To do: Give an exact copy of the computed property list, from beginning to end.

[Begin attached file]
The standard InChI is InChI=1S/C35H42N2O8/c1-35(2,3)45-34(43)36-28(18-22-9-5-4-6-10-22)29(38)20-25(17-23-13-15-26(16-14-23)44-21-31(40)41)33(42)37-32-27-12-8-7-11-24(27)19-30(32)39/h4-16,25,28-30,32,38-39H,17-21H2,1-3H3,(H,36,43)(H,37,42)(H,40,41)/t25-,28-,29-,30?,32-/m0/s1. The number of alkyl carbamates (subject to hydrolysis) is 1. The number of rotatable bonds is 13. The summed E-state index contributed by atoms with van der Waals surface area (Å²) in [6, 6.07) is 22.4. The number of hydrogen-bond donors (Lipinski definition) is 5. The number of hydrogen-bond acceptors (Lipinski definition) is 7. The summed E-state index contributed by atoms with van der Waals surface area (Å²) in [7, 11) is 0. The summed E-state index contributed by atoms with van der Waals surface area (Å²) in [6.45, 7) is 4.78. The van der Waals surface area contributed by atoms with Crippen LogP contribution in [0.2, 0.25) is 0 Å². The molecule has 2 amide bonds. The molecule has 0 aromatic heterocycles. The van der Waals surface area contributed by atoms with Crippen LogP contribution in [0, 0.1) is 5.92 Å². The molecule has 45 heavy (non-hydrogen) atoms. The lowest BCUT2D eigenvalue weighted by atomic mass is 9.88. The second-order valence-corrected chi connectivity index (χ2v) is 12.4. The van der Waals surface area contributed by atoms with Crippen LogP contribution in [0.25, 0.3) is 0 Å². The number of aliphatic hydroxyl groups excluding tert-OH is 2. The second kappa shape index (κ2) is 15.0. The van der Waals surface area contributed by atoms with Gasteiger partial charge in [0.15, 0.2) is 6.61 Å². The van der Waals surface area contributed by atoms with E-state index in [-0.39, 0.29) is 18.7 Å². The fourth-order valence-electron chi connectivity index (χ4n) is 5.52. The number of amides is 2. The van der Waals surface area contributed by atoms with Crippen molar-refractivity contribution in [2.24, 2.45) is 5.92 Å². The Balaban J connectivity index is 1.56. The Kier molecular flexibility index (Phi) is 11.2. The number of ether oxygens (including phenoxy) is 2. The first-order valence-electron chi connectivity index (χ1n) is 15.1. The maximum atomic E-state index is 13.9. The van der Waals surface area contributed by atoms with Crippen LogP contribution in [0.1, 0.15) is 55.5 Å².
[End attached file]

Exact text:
The standard InChI is InChI=1S/C35H42N2O8/c1-35(2,3)45-34(43)36-28(18-22-9-5-4-6-10-22)29(38)20-25(17-23-13-15-26(16-14-23)44-21-31(40)41)33(42)37-32-27-12-8-7-11-24(27)19-30(32)39/h4-16,25,28-30,32,38-39H,17-21H2,1-3H3,(H,36,43)(H,37,42)(H,40,41)/t25-,28-,29-,30?,32-/m0/s1. The number of alkyl carbamates (subject to hydrolysis) is 1. The number of rotatable bonds is 13. The summed E-state index contributed by atoms with van der Waals surface area (Å²) in [6, 6.07) is 22.4. The number of hydrogen-bond donors (Lipinski definition) is 5. The number of hydrogen-bond acceptors (Lipinski definition) is 7. The summed E-state index contributed by atoms with van der Waals surface area (Å²) in [7, 11) is 0. The summed E-state index contributed by atoms with van der Waals surface area (Å²) in [6.45, 7) is 4.78. The van der Waals surface area contributed by atoms with Crippen LogP contribution in [0.2, 0.25) is 0 Å². The molecule has 2 amide bonds. The molecule has 0 aromatic heterocycles. The van der Waals surface area contributed by atoms with Crippen LogP contribution in [0, 0.1) is 5.92 Å². The molecule has 45 heavy (non-hydrogen) atoms. The lowest BCUT2D eigenvalue weighted by atomic mass is 9.88. The second-order valence-corrected chi connectivity index (χ2v) is 12.4. The van der Waals surface area contributed by atoms with Crippen LogP contribution in [0.25, 0.3) is 0 Å². The number of aliphatic hydroxyl groups excluding tert-OH is 2. The second kappa shape index (κ2) is 15.0. The van der Waals surface area contributed by atoms with Gasteiger partial charge in [0.15, 0.2) is 6.61 Å². The van der Waals surface area contributed by atoms with E-state index in [-0.39, 0.29) is 18.7 Å². The fourth-order valence-electron chi connectivity index (χ4n) is 5.52. The number of amides is 2. The van der Waals surface area contributed by atoms with Crippen molar-refractivity contribution in [2.24, 2.45) is 5.92 Å². The Balaban J connectivity index is 1.56. The Kier molecular flexibility index (Phi) is 11.2. The number of ether oxygens (including phenoxy) is 2. The first-order valence-electron chi connectivity index (χ1n) is 15.1. The maximum atomic E-state index is 13.9. The van der Waals surface area contributed by atoms with Crippen LogP contribution in [0.1, 0.15) is 55.5 Å².